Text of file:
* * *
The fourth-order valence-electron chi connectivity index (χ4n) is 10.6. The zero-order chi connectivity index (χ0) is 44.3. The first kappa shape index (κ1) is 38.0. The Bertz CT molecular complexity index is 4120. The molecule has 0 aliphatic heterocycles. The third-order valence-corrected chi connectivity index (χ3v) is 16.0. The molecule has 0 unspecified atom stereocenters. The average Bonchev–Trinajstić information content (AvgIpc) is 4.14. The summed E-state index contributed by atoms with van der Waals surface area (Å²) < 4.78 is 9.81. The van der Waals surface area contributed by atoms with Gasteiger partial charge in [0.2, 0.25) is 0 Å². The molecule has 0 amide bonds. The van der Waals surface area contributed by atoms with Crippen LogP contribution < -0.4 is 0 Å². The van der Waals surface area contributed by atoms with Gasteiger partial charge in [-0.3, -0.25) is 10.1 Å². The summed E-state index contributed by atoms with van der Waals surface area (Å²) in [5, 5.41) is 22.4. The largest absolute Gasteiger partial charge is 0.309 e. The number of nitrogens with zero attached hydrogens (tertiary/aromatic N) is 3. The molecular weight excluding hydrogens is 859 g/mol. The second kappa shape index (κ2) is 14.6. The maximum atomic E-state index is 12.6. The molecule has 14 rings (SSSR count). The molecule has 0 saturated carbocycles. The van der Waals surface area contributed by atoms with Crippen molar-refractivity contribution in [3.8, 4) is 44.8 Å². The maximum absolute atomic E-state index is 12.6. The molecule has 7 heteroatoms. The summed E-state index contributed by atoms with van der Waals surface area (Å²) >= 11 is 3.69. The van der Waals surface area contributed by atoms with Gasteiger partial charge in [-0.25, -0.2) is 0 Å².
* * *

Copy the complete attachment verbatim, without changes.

The fourth-order valence-electron chi connectivity index (χ4n) is 10.6. The zero-order chi connectivity index (χ0) is 44.3. The first kappa shape index (κ1) is 38.0. The Bertz CT molecular complexity index is 4120. The molecule has 0 aliphatic heterocycles. The third-order valence-corrected chi connectivity index (χ3v) is 16.0. The molecule has 0 unspecified atom stereocenters. The average Bonchev–Trinajstić information content (AvgIpc) is 4.14. The summed E-state index contributed by atoms with van der Waals surface area (Å²) < 4.78 is 9.81. The van der Waals surface area contributed by atoms with Gasteiger partial charge in [0.2, 0.25) is 0 Å². The molecule has 0 amide bonds. The van der Waals surface area contributed by atoms with Crippen LogP contribution < -0.4 is 0 Å². The van der Waals surface area contributed by atoms with Gasteiger partial charge in [-0.3, -0.25) is 10.1 Å². The summed E-state index contributed by atoms with van der Waals surface area (Å²) in [5, 5.41) is 22.4. The largest absolute Gasteiger partial charge is 0.309 e. The number of nitrogens with zero attached hydrogens (tertiary/aromatic N) is 3. The molecular weight excluding hydrogens is 859 g/mol. The second kappa shape index (κ2) is 14.6. The maximum atomic E-state index is 12.6. The molecule has 14 rings (SSSR count). The molecule has 0 saturated carbocycles. The van der Waals surface area contributed by atoms with Crippen molar-refractivity contribution in [3.8, 4) is 44.8 Å². The maximum absolute atomic E-state index is 12.6. The molecule has 7 heteroatoms. The summed E-state index contributed by atoms with van der Waals surface area (Å²) >= 11 is 3.69. The van der Waals surface area contributed by atoms with Gasteiger partial charge in [-0.25, -0.2) is 0 Å².